26 June 2010

I Remember... (A quick reflection and a note regarding the Sacralist reading of Tolkien)

updated July 2012 

I remember:

-Defending Calvin's role in the execution of Servetus
When in reality it was Sacralist murder

-Defending Augustine when he called upon the Roman government to 'compel' the Donatists
When in reality he was abandoning his own theology in the City of God

-Laughing when the Reformers ironically 'drowned' the Anabaptist dissenters
When in reality they were acting in the role of Antichrist at those moments

-Trying to defend America as a nation founded on Christianity
When in reality it was the first country in the western tradition to specifically not be founded on Christianity.......and now, I would say that it was a good thing, something to be thankful for.

-Walking around Budapest, seeing Unitarian Churches and thinking...if they had only had a strong Protestant Prince, they could have eliminated this heresy.
When in reality, a Protestant prince erecting a Sacralist state is more dangerous to the True Gospel and the faithful church than a handful of Unitarians running around.

-Arguing for the 'In God We Trust' motto on the coinage and for the inclusion of 'under God' in the pledge of allegiance.
When in reality, we as Christians should demand the state remove God's name from the coins, and no Christian has any business pledging allegiance to piece of cloth....

-Treating the flag as sacred
When in reality most Americans, and especially Christians have turned it into an idol.

-Defending Capitalism as if it were one of the planks of Biblical Orthodoxy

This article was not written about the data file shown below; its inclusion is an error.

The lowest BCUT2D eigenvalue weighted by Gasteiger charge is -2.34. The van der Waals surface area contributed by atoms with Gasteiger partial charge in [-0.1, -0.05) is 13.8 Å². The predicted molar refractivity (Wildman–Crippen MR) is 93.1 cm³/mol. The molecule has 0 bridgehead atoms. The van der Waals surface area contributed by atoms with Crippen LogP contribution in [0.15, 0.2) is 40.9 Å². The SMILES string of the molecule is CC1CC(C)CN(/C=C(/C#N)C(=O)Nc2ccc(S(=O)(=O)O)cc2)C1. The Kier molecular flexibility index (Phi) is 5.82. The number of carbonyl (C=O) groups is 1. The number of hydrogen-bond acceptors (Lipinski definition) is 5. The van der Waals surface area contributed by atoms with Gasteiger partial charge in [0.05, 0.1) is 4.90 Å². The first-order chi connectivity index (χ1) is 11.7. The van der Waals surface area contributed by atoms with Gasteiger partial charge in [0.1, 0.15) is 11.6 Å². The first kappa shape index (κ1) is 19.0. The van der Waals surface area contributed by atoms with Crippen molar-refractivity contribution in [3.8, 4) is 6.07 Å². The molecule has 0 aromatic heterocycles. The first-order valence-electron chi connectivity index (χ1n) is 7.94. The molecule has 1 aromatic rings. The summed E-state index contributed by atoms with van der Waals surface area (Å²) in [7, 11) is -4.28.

When in reality, much of Capitalism is at odds with Biblical Christianity. No economic system will really work in a fallen world. Our Christian economic is to love our neighbours as ourselves...and as far as a national economic policy, it doesn't really matter if we live in a Capitalistic, Socialistic, Anarchist or Communist system.

I remember when I was a Sacralist and traded the Kingdom of God, for the enticing power offered by the world.

A little aside.......For those familiar with Tolkien, he has a lot of Sacralist elements in the Lord of the Rings. Who can't recognize romanticized Merry OldeEngland in his depiction of the Shire? Who can't recognize something of a Charlemagne-Holy Roman Empire imagery in Aragorn and the renewed kingdom of Gondor? Or Byzantium in peril in Gondor during the Third Age?

Certainly you have medieval notions of Chivalry, relics, holy swords...a little Marian imagery with Arwen and Galadriel. All those things are there, and are things in history I do not appreciate.

But where Tolkien is spot on is with his understanding of power. The Ring wasn't symbolic of The Bomb or anything like that. It's the corruption of Power. Gollum is a powerful character in exhibiting fallen man's lust for it.

The character I often think of when I listen to Theonomists wax eloquent about the Triumphant Millennium and the Full Integrated Sacralism they envision...is Boromir. The Council kept trying to tell him....you can't use it! Good will be turned to evil. That's the equation....fallen man + power = an evil kingdom.

If there's anything 'biblical' in Tolkien, it is certainly that. We don't want a kingdom...ours is in heaven. Our power is in Christ...our hope is in him.

Like I've said somewhere else.......when I discovered the doctrines of Grace it was like getting a new Bible....when I discovered the dialectic in Scripture and was rescued from hyper-calvinism, it was like getting a new Bible again...and then when I finally was delivered from Sacralist thinking concerning history, state, and culture....I feel like I've come home.

But it is lonely outside the camp.